YouKnowIGotSoul: Love the sound of this project. It has a nostalgic feel but you also took the sound up to date. Talk about the creation of the music.

RL: Credit to B-Flat again. It’s funny because the Janet record, I was down in my studio. He’s really pushed me to produce more. I’ll start something and have him go ahead and come in and finish it. It’s almost embarrassing. *Laughs* Like if I was to play golf with Tiger Woods and he’d come over and finish my game. The thing is, I think we’ve spoke on it before, artists of my era, the hardest thing to navigate is the thin line between trying to sound too young and dated. I really wanted to go do something with harmonies and love type music, but you’re going to hear some 808’s. We grew up with that with hip hop. Technology has changed. You have different things to work with. I hope people hear it and they can feel the nostalgia but also the forward thinking.

 

YouKnowIGotSoul: We love the song you sampled Jon B. on “I Do”. Hope he gets a chance to hear that one.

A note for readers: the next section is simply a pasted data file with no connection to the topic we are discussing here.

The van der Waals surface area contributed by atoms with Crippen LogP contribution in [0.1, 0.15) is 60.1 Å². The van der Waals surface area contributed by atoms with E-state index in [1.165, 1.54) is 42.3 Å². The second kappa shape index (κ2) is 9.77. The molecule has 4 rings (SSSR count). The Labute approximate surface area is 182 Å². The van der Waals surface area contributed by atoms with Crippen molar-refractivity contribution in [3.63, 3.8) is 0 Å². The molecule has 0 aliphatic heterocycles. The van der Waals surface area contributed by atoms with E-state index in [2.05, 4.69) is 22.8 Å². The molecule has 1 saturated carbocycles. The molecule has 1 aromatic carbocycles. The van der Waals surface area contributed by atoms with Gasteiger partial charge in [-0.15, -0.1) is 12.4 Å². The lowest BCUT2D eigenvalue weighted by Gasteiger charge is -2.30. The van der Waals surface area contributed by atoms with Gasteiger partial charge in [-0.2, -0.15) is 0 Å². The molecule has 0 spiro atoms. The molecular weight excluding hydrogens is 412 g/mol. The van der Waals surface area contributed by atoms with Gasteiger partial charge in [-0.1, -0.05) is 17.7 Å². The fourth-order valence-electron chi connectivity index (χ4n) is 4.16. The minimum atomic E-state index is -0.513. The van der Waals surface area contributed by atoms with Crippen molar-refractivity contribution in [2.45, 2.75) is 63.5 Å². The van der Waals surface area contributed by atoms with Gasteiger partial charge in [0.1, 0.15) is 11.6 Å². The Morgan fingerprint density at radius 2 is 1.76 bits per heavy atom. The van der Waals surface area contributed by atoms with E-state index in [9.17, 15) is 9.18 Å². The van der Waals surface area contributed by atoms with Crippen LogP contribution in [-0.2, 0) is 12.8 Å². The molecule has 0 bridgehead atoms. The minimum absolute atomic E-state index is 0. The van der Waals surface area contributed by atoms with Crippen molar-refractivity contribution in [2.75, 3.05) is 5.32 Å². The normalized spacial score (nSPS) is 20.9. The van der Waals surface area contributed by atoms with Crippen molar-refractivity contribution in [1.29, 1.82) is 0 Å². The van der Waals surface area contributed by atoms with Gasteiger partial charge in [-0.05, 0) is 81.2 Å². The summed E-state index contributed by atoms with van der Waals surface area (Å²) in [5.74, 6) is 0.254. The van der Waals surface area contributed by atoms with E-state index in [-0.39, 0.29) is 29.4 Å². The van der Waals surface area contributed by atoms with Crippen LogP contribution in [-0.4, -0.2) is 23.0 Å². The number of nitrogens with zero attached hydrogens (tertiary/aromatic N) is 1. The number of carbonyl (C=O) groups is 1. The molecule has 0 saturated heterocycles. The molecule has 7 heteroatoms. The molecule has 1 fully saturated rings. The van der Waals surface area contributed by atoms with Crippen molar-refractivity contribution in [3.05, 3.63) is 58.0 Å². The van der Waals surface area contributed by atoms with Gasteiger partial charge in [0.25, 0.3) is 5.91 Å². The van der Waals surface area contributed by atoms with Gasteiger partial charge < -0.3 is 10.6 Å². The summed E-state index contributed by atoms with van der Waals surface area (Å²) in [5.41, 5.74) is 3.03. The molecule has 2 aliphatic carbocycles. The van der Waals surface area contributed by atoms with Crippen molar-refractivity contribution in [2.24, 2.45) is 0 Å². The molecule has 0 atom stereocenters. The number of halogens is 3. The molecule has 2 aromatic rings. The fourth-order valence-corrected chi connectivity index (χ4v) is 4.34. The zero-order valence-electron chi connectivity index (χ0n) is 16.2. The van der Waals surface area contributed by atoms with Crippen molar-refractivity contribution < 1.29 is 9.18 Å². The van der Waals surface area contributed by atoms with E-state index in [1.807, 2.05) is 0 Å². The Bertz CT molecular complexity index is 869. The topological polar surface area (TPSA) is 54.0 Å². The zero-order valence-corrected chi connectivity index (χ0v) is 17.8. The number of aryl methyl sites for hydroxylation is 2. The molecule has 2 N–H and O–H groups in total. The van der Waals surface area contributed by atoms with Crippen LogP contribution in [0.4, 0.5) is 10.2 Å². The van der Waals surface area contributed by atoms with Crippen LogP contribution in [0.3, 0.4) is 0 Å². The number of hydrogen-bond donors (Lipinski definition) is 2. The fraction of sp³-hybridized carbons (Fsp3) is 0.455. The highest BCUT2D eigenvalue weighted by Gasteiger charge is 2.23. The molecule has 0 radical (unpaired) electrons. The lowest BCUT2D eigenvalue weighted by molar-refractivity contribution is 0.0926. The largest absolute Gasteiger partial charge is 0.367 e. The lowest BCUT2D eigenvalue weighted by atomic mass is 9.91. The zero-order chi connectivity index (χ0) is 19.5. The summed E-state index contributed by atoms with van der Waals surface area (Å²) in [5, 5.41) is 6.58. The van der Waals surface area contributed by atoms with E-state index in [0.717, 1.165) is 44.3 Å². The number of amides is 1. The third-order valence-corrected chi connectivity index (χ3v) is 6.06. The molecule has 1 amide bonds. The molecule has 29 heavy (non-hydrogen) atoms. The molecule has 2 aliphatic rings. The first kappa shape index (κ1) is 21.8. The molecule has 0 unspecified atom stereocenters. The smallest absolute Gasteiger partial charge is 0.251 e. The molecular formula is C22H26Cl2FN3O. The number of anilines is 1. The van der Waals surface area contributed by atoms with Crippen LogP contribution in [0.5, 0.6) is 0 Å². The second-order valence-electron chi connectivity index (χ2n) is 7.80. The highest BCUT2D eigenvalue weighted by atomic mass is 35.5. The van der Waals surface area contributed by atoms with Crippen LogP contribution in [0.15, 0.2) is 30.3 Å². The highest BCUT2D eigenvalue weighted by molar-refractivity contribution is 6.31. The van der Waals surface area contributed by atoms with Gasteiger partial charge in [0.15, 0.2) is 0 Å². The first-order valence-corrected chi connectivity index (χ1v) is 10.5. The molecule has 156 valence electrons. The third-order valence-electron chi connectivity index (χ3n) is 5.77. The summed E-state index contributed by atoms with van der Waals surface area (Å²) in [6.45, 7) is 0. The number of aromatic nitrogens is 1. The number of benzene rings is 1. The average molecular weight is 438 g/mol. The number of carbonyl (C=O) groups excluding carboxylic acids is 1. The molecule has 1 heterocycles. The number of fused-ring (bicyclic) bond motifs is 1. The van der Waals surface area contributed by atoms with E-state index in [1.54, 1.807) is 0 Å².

RL: He’s heard it! Jon B. knows how much I respect him, I’ve sampled a record of his for Tylan, my nephew I’m working with. We’ve been on the road together and he’ll come sit in the dressing room and we’ll chop it up. I wanted artists to get their flowers now. A lot of times they don’t and by the time it’s the funeral and everyone is crying, they don’t get to hear the accolades. They are up in heaven chillin with Pac and B.I.G. It’s different.

 

YouKnowIGotSoul: Adult R&B is in such a strange place right now. It’s almost been left for dead the way people treat it. I don’t know how artists like yourself do it.

RL: I think because I’m an artist. I write and arrange it’s self contained in a lot of ways, so it’s just to much it’s overflowing. People around me always say to put it out. It is a moral crusher when people come to the studio and hear the records and say it’s better than what’s on the radio. But no one gets to hear it. It gets to the point where you just have to make music for you. God gave me a gift, I would do this for free. I’ve been blessed enough to take care of my family and live off of things I did over two decades ago. I can’t complain about that. All I ask for is a listen, I just want people to check it out. If you hear it and it’s not your cup of tea, cool. I don’t think you’ll say it, but if you do I’ll respect it. A lot of times people will dismiss you because of the era you came from. They are on to something else.